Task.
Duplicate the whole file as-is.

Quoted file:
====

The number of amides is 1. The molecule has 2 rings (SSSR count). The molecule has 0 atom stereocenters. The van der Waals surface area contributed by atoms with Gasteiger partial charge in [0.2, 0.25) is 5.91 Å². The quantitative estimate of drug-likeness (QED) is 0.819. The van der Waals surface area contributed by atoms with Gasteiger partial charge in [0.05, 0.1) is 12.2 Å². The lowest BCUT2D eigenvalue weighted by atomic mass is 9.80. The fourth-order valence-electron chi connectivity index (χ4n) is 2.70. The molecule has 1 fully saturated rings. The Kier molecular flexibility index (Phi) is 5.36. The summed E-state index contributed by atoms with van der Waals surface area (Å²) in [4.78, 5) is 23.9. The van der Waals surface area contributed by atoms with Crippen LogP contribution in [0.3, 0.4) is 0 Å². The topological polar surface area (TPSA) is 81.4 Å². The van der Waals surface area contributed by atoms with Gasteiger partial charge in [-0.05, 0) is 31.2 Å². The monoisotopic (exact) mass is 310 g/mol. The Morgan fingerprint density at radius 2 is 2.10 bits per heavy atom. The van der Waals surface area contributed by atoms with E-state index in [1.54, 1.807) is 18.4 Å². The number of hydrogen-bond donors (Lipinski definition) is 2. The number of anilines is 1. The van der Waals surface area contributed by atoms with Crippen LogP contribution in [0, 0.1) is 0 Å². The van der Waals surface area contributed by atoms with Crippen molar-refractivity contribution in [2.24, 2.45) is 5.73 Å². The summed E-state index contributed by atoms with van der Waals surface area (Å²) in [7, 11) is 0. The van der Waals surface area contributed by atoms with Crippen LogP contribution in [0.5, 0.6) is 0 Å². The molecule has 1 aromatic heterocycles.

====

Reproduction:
The number of amides is 1. The molecule has 2 rings (SSSR count). The molecule has 0 atom stereocenters. The van der Waals surface area contributed by atoms with Gasteiger partial charge in [0.2, 0.25) is 5.91 Å². The quantitative estimate of drug-likeness (QED) is 0.819. The van der Waals surface area contributed by atoms with Gasteiger partial charge in [0.05, 0.1) is 12.2 Å². The lowest BCUT2D eigenvalue weighted by atomic mass is 9.80. The fourth-order valence-electron chi connectivity index (χ4n) is 2.70. The molecule has 1 fully saturated rings. The Kier molecular flexibility index (Phi) is 5.36. The summed E-state index contributed by atoms with van der Waals surface area (Å²) in [4.78, 5) is 23.9. The van der Waals surface area contributed by atoms with Crippen LogP contribution in [0.3, 0.4) is 0 Å². The topological polar surface area (TPSA) is 81.4 Å². The van der Waals surface area contributed by atoms with Gasteiger partial charge in [-0.05, 0) is 31.2 Å². The monoisotopic (exact) mass is 310 g/mol. The Morgan fingerprint density at radius 2 is 2.10 bits per heavy atom. The van der Waals surface area contributed by atoms with E-state index in [1.54, 1.807) is 18.4 Å². The number of hydrogen-bond donors (Lipinski definition) is 2. The number of anilines is 1. The van der Waals surface area contributed by atoms with Crippen LogP contribution in [0, 0.1) is 0 Å². The van der Waals surface area contributed by atoms with Crippen molar-refractivity contribution in [2.24, 2.45) is 5.73 Å². The summed E-state index contributed by atoms with van der Waals surface area (Å²) in [7, 11) is 0. The van der Waals surface area contributed by atoms with Crippen LogP contribution in [0.5, 0.6) is 0 Å². The molecule has 1 aromatic heterocycles.